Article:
Imperfection will neither make nor break a company. Speed, however, will. How quickly can you produce a product or service consumers will actually enjoy or even love? Zuckerberg’s well-known mantra is “Move fast and break things.” This was the original statement of intent for Facebook. He wants his team to move with the swiftness of a hacker, like himself when he produced ZuckNet. The caveat is you also need to be attentive to what others want.

 

Opportunity is as important as refinement

In college, Mark created several pieces of software. The first he mentions is a service for a history class, in which an exam would provide a piece of art and students would have to write an essay on its historical significance. Naturally, Zuckerberg was busy coding Facebook, so he was behind in his studies. He made a system where you view a piece of art and write your answer, after which you see everything everyone else said. You get the information you need.

 

The key is if he waited any longer, the interface may have been nicer but the class wouldn’t get the information when they needed it and Zuckerberg would miss out on the learning experience of having them use it. High-achieving individuals are often perfectionists and the very same qualities that improve our grades may also make us worse entrepreneurs. Uniquely, however, Zuckerberg always understood the need for availability and opportunity.

 

Zuckerberg never believed it would be him

He’s been nursing a theory ever since his childhood believing the internet changes the way we socialize. This appears an obvious inference now, but back in the day of AOL instant messenger and no cellular communication, this wasn’t as forthcoming. He grew up across a bridge from his classmates, so he knew he always wanted to be in touch after the day was over in a way inaccessible to him. He saw opportunity.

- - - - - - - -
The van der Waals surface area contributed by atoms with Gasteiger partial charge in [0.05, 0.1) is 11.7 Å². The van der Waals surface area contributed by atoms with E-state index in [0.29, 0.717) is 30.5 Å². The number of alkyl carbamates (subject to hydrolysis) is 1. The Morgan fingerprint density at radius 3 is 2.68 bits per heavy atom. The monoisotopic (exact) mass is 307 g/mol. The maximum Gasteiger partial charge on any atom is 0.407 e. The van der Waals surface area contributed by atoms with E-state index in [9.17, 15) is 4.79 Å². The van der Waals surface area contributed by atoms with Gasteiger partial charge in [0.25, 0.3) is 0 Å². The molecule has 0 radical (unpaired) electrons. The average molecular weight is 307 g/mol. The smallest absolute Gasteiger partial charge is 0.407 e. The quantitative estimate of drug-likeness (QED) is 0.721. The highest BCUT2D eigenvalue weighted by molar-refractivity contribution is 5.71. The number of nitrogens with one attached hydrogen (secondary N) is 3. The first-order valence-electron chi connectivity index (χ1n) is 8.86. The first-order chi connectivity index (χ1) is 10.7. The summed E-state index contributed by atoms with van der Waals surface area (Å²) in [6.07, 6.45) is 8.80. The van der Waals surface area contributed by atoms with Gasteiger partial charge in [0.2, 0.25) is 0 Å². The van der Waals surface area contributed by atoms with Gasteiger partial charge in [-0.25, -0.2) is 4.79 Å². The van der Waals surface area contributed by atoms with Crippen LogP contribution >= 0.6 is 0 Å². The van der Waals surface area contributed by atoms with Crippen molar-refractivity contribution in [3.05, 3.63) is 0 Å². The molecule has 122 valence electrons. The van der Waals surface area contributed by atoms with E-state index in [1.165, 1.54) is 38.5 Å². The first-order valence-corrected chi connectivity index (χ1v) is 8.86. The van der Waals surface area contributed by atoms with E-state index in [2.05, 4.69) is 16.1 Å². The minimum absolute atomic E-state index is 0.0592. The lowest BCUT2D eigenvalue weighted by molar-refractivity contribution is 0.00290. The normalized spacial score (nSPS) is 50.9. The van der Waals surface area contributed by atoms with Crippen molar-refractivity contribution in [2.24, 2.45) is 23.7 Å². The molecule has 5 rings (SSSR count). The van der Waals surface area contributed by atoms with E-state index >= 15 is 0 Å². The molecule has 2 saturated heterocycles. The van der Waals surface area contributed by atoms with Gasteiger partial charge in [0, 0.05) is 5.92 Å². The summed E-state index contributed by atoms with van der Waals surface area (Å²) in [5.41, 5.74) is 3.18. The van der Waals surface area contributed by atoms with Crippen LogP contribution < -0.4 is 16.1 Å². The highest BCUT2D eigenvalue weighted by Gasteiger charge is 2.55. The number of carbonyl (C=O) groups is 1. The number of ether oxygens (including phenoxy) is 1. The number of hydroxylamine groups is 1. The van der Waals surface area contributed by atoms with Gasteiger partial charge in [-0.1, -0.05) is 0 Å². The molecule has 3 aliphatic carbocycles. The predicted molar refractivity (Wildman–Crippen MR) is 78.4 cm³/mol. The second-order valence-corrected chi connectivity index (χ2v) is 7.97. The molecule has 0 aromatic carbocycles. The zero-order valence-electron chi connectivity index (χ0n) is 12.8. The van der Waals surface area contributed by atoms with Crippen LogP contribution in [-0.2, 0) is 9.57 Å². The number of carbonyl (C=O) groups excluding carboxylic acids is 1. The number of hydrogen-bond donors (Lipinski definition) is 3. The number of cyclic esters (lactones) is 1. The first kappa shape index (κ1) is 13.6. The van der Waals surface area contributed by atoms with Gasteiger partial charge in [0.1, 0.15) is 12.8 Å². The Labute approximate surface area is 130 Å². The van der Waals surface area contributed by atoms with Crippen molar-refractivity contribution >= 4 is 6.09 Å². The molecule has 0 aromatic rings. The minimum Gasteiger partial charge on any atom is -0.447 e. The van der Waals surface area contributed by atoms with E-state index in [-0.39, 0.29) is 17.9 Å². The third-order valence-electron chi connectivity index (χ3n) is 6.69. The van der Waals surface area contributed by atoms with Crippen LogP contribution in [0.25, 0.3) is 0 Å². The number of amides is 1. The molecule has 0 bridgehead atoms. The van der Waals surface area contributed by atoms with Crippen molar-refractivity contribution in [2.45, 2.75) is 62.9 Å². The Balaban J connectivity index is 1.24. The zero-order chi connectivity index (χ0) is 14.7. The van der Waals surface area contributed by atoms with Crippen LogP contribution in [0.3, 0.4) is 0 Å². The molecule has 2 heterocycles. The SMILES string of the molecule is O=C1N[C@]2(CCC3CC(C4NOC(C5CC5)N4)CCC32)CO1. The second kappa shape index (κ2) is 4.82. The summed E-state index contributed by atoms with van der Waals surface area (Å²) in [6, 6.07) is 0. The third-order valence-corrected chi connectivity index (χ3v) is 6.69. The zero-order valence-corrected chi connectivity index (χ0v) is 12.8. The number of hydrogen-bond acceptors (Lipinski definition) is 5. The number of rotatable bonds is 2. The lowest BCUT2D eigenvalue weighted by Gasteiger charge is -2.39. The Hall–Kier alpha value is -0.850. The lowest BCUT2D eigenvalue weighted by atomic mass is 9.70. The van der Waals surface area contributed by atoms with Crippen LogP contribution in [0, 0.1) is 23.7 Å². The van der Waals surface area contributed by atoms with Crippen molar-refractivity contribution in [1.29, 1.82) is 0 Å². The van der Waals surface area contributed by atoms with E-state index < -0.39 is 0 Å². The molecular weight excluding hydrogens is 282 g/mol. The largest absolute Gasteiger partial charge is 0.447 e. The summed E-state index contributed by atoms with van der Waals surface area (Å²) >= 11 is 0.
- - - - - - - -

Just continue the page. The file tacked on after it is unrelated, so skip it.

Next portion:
He believed someone would eventually build a global social platform, yet he never believed he would be the one to do it. Surely other companies with higher budgets would be the first to achieve a monumental movement of the kind. Hoffman says he hears the element of surprise in other entrepreneurs, who begin with a minimal collection of users, whose intimate linking enables a kind of precision perfectly suited to a mass market.

 

Release, observe, react––quickly

Zuckerberg also began to realize you needed to be both attentive to users’ interest as well as their interests. Release early––release, observe, react. Users often react negatively and resist change until they embrace it after adjusting quickly. Listen and selectively ignore. No one knows exactly what they’ll be interested in in the future. Be ready to iterate your service rapidly in response to whatever your consumer base is feeling with an eye to your inside information.